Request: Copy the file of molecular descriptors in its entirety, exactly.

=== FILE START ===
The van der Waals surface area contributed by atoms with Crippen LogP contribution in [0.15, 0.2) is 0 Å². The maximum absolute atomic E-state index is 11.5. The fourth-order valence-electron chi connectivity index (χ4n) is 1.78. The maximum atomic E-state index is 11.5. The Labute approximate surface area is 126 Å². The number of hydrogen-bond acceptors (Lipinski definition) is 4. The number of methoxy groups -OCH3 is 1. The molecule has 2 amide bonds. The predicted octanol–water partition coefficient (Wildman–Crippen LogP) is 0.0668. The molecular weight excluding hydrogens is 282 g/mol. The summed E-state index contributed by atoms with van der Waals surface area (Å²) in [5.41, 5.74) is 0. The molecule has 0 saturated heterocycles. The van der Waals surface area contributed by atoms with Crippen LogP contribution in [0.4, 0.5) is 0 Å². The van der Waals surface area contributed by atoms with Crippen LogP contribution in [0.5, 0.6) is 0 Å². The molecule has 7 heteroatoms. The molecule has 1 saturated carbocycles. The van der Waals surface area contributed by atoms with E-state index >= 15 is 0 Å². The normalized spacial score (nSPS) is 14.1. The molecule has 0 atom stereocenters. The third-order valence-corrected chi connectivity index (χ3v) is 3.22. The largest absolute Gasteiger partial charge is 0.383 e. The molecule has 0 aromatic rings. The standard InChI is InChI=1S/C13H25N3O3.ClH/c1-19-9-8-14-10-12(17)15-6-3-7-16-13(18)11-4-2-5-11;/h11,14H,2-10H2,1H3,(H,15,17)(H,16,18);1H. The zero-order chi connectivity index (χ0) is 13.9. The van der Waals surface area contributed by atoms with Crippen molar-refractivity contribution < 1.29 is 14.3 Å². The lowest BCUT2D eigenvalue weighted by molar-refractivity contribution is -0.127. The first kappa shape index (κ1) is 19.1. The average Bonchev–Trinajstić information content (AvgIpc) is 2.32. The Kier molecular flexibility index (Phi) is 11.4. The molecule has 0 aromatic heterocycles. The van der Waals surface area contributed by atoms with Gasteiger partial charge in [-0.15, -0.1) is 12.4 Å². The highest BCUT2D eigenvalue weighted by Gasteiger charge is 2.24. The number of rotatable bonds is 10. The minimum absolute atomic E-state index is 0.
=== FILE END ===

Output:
The van der Waals surface area contributed by atoms with Crippen LogP contribution in [0.15, 0.2) is 0 Å². The maximum absolute atomic E-state index is 11.5. The fourth-order valence-electron chi connectivity index (χ4n) is 1.78. The maximum atomic E-state index is 11.5. The Labute approximate surface area is 126 Å². The number of hydrogen-bond acceptors (Lipinski definition) is 4. The number of methoxy groups -OCH3 is 1. The molecule has 2 amide bonds. The predicted octanol–water partition coefficient (Wildman–Crippen LogP) is 0.0668. The molecular weight excluding hydrogens is 282 g/mol. The summed E-state index contributed by atoms with van der Waals surface area (Å²) in [5.41, 5.74) is 0. The molecule has 0 saturated heterocycles. The van der Waals surface area contributed by atoms with Crippen LogP contribution in [0.4, 0.5) is 0 Å². The van der Waals surface area contributed by atoms with Crippen LogP contribution in [0.5, 0.6) is 0 Å². The molecule has 7 heteroatoms. The molecule has 1 saturated carbocycles. The van der Waals surface area contributed by atoms with E-state index >= 15 is 0 Å². The normalized spacial score (nSPS) is 14.1. The molecule has 0 atom stereocenters. The third-order valence-corrected chi connectivity index (χ3v) is 3.22. The largest absolute Gasteiger partial charge is 0.383 e. The molecule has 0 aromatic rings. The standard InChI is InChI=1S/C13H25N3O3.ClH/c1-19-9-8-14-10-12(17)15-6-3-7-16-13(18)11-4-2-5-11;/h11,14H,2-10H2,1H3,(H,15,17)(H,16,18);1H. The zero-order chi connectivity index (χ0) is 13.9. The van der Waals surface area contributed by atoms with Crippen molar-refractivity contribution < 1.29 is 14.3 Å². The lowest BCUT2D eigenvalue weighted by molar-refractivity contribution is -0.127. The first kappa shape index (κ1) is 19.1. The average Bonchev–Trinajstić information content (AvgIpc) is 2.32. The Kier molecular flexibility index (Phi) is 11.4. The molecule has 0 aromatic heterocycles. The van der Waals surface area contributed by atoms with Gasteiger partial charge in [-0.15, -0.1) is 12.4 Å². The highest BCUT2D eigenvalue weighted by Gasteiger charge is 2.24. The number of rotatable bonds is 10. The minimum absolute atomic E-state index is 0.